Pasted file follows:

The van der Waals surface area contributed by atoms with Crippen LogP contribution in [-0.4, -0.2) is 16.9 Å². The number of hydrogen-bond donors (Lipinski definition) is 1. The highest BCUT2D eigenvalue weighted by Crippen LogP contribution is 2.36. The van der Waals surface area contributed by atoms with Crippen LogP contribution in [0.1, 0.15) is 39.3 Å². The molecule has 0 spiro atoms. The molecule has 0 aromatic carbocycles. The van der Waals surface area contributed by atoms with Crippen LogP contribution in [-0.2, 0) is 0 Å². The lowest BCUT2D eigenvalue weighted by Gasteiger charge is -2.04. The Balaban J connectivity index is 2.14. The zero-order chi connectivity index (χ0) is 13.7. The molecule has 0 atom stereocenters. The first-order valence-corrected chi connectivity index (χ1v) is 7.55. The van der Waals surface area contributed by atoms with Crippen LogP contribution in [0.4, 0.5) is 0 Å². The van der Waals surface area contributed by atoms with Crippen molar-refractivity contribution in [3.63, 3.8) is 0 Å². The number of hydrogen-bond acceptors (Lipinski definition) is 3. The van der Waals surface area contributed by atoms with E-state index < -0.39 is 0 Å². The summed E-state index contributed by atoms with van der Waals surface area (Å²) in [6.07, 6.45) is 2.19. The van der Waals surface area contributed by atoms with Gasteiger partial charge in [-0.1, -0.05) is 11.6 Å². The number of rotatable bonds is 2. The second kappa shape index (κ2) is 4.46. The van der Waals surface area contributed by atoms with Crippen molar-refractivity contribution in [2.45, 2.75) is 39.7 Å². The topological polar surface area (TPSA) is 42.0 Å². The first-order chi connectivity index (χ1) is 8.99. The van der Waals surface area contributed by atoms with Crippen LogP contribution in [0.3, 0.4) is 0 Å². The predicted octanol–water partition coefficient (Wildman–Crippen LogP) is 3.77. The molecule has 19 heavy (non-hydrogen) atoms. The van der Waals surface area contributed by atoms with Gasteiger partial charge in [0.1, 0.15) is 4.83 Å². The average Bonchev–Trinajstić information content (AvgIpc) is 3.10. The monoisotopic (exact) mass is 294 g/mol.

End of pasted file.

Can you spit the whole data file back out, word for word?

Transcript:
The van der Waals surface area contributed by atoms with Crippen LogP contribution in [-0.4, -0.2) is 16.9 Å². The number of hydrogen-bond donors (Lipinski definition) is 1. The highest BCUT2D eigenvalue weighted by Crippen LogP contribution is 2.36. The van der Waals surface area contributed by atoms with Crippen LogP contribution in [0.1, 0.15) is 39.3 Å². The molecule has 0 spiro atoms. The molecule has 0 aromatic carbocycles. The van der Waals surface area contributed by atoms with Crippen LogP contribution in [-0.2, 0) is 0 Å². The lowest BCUT2D eigenvalue weighted by Gasteiger charge is -2.04. The Balaban J connectivity index is 2.14. The zero-order chi connectivity index (χ0) is 13.7. The molecule has 0 atom stereocenters. The first-order valence-corrected chi connectivity index (χ1v) is 7.55. The van der Waals surface area contributed by atoms with Crippen LogP contribution in [0.4, 0.5) is 0 Å². The van der Waals surface area contributed by atoms with Crippen molar-refractivity contribution in [3.63, 3.8) is 0 Å². The number of hydrogen-bond acceptors (Lipinski definition) is 3. The van der Waals surface area contributed by atoms with E-state index < -0.39 is 0 Å². The summed E-state index contributed by atoms with van der Waals surface area (Å²) in [6.07, 6.45) is 2.19. The van der Waals surface area contributed by atoms with Gasteiger partial charge in [-0.1, -0.05) is 11.6 Å². The number of rotatable bonds is 2. The second kappa shape index (κ2) is 4.46. The van der Waals surface area contributed by atoms with Crippen molar-refractivity contribution in [2.45, 2.75) is 39.7 Å². The topological polar surface area (TPSA) is 42.0 Å². The first-order chi connectivity index (χ1) is 8.99. The van der Waals surface area contributed by atoms with Crippen LogP contribution in [0.3, 0.4) is 0 Å². The predicted octanol–water partition coefficient (Wildman–Crippen LogP) is 3.77. The molecule has 19 heavy (non-hydrogen) atoms. The van der Waals surface area contributed by atoms with Gasteiger partial charge in [0.1, 0.15) is 4.83 Å². The average Bonchev–Trinajstić information content (AvgIpc) is 3.10. The monoisotopic (exact) mass is 294 g/mol.